DCSIMG

Victim may never walk again after drunken attack by Leeds thugs

Jordan Cowie and James Ross.

Jordan Cowie and James Ross.

  • by Tony Gardner
 

TWO violent thugs carried out a ‘merciless’ drunken attack on a man that was so severe their victim may never walk again.

Jordan Cowie and James Ross were jailed for a total of more than 16 years yesterday over the horrific incident outside the Waggon and Horses pub in Stanningley, Leeds.

Victim Paul Stott, 39, suffered a broken hip and pelvic bones, a broken elbow, a broken nose and five fractured ribs after being repeatedly punched, kicked and stamped upon by the pair.

Leeds Crown Court heard Cowie, 22, and Ross, 26, also attacked Mr Stott’s sister, Rachel, and her partner Michael Cunningham during the incident in the early hours of October 25 last year. Christopher Jackson, prosecuting, said the victims were on their way home from celebrating Mr Cunningham’s 40th birthday when the attack happened.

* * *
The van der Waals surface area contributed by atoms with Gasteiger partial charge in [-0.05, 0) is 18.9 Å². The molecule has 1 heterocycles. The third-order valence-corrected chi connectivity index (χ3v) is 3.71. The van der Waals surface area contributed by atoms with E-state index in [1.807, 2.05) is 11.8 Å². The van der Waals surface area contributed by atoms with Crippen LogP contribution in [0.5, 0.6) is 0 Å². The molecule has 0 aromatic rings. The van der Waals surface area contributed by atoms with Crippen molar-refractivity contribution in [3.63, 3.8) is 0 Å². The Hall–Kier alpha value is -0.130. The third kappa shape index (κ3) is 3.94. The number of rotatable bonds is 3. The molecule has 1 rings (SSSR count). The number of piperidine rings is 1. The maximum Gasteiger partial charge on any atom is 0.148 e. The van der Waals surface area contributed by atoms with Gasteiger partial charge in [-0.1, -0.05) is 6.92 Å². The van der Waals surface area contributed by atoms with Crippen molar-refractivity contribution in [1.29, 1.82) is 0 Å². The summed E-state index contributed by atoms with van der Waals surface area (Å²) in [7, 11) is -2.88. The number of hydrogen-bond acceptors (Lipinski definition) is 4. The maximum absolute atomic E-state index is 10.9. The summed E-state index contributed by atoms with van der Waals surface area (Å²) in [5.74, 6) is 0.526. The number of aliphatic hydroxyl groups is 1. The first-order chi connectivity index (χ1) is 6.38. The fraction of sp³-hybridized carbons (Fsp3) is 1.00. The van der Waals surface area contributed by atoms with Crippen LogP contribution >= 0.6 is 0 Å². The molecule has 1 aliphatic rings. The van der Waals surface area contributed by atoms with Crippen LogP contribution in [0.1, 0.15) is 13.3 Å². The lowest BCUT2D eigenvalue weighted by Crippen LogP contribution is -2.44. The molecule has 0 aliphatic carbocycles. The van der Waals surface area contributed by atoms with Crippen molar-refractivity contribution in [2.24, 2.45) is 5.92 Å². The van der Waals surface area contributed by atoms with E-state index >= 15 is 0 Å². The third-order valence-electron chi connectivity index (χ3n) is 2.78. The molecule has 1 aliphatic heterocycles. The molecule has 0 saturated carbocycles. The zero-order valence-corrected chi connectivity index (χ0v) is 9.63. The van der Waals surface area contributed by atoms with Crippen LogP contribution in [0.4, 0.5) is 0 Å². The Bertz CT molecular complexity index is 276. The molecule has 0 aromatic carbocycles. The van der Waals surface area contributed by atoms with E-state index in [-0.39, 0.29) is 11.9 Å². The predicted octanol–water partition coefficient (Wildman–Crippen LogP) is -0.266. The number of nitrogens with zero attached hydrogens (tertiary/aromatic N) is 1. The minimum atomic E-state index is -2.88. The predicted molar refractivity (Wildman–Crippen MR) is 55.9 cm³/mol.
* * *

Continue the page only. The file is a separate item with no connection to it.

Cowie and Ross had been drinking at a property nearby and were on their way to buy more booze when there was a confrontation.

Mr Cunningham was punched several times in the face and his girlfriend was knocked to the floor.

The two men then carried out the serious sustained attack on Mr Stott. Police found a trail of blood leading back into the pub where Mr Stott had dragged himself to raise the alarm as he realised his injuries were so severe.

He spent almost two weeks in hospital and is still wheelchair-bound.

The court heard Mr Stott does not know if he will be able to walk again.

Both men, who have previous convictions for violence, pleaded guilty to causing grievous bodily harm with intent, assault occasioning actual bodily harm and common assault.

Cowie, of Britannia Close, Pudsey, was jailed for eight years and eight months. Ross, of Mill Lane, Bramley, was jailed for eight years.

Lawyers for the pair said both men were full of remorse for what they had done and accepted that they would be facing significant prison sentences because of the injuries they had inflicted.

Stuart field, for Cowie, said: “They are big men. I think, speaking for Mr Cowie, one of the problems here is he is a man who, particularly on that night and when in drink, he doesn’t quite know his own strength and that has resulted in serious injuries to Mr Stott.”

Judge Christopher Batty said: “You showed him no mercy at all that night and left him lying there with very serious injuries.”

 
 
 

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